Multistage flash evaporation systems have been used commercially in desalination for many years. Conceptual designs for 1000-mgd plants are based on the flash principle. In the multistage flash process (see Figure 7.37.1), after the influent water has the SS removed and is deaerated, it is pumped through heat transfer units in several stages of
the distillation system. Evaporating influent water condenses on the outside of the tubes. The concentrated waste water cascades from one stage to the next as a result of the pressure differential maintained. In each stage, the flashed water condenses on the tubes and is collected in trays (see Figure 7.37.1). When the concentrated waste-water reaches the lowest pressure stage, it is pumped out.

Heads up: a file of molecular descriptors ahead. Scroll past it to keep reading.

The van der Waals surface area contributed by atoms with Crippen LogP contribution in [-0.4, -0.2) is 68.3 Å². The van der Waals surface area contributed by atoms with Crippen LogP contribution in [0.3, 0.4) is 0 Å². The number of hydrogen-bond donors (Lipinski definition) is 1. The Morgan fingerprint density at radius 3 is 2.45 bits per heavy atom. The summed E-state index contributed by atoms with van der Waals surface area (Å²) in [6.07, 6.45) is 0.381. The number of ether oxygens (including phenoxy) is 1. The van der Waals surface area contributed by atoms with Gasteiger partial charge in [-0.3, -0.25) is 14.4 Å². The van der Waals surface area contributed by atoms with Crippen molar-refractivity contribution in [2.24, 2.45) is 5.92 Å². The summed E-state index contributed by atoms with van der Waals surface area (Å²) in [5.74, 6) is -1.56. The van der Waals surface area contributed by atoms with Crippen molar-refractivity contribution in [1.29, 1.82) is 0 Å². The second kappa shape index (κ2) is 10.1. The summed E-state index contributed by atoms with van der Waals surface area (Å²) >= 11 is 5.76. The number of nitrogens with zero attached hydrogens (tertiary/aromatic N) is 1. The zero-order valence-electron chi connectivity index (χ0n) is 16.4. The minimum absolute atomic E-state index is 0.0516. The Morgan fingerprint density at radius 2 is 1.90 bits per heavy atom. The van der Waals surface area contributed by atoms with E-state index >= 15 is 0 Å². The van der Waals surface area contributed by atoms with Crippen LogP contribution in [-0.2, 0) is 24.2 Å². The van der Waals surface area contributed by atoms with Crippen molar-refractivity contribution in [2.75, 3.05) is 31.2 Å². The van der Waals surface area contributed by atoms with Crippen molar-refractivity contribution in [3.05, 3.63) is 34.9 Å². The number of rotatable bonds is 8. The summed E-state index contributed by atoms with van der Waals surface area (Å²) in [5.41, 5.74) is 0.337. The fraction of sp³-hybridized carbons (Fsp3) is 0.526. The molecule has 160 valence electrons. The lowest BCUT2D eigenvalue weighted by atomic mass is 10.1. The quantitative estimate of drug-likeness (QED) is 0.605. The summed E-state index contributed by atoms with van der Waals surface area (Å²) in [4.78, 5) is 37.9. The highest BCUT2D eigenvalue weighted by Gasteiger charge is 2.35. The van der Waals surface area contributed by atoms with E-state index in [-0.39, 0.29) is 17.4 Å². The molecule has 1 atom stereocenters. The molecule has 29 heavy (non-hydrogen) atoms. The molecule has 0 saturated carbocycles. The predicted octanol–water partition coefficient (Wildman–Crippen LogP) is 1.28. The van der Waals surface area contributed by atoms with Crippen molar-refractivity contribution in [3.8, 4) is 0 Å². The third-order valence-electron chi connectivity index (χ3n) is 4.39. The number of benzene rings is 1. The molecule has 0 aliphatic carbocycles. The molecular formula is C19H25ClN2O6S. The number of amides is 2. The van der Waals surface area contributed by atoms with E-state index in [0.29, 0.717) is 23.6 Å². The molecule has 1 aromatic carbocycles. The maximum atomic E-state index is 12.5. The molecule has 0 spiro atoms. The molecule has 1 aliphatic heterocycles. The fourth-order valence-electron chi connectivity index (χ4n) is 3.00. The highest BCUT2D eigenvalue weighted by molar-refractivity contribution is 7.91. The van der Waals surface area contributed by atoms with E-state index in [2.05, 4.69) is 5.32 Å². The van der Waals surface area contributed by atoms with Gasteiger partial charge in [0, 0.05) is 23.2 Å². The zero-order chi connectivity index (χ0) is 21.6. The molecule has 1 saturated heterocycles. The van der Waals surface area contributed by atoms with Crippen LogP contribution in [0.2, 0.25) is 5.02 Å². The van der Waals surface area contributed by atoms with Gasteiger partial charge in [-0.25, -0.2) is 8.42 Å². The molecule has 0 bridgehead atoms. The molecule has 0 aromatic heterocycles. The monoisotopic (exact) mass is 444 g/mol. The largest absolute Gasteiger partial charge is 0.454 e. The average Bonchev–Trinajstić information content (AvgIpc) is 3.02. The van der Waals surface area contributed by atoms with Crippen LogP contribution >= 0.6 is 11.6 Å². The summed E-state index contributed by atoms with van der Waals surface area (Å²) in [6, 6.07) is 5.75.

From a thermodynamic point of view, multistage flash is less efficient than ordinary evaporation. On the other hand, it has the advantage of many stages combined into a single unit, resulting in less expensive construction and the elimination of external piping. The largest flash units have a performance ratio (lb water produced per lb steam used) of 20.
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